I’ve had Behcet’s for over 10 years, but have only been diagnosed for the past three years. I’ve always wanted to be as educated as I could regarding Behcets. Growing up, I was always a healthy kid, so the whole idea of being ill has been new to me. I received a crash course in how to let others take care of me in 2010, when surgeries, blood clots, and complications landed me in the hospital, and then living with my parents (who were wonderful) for almost a year while I recovered. I’ve learned how to manage medications and refills, time my injections every 12 hours, remember weekly or biweekly immunosuppressant injections, track symptoms, and work through pain. I’ve learned how to tell people that I’m not as healthy as most 24-year olds. I’ve learned how to ration my energy throughout the day and the week so that I can accomplish the things that need to be done in everyday life.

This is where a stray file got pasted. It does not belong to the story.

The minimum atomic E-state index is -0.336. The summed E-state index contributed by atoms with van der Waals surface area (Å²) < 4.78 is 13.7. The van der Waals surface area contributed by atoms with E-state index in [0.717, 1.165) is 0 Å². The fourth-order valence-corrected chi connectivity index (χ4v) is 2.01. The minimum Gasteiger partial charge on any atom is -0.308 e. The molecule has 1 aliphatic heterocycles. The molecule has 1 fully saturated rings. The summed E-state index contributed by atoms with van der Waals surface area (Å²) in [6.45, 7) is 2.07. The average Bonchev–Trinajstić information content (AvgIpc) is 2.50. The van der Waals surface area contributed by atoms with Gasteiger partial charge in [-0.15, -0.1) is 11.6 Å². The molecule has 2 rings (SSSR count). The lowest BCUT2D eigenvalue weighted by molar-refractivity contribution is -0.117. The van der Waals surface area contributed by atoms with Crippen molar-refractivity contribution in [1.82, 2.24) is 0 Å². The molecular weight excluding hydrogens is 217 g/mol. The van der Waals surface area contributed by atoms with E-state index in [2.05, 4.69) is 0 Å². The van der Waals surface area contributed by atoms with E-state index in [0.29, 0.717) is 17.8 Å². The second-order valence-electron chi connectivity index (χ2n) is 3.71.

While learning how to manage the physical manifestations of my illness, I’ve also attempted to learn how to manage the psychological implications of life with a chronic illness, and life with chronic pain. I’ve read many, many books written by people who live with chronic illness, people who have died from an illness, family members of those who have had chronic illness, and doctors to patients with chronic illnesses. Many of these books have a chapter dedicated to something along the lines of “I have an invisible illness, so no one around me can see how sick I am.” I feel as though I have begun to really process and work through many of the psychological issues that go along with Behcet’s, however, I have never really felt as though I wanted those around me to see how physically ill I may be.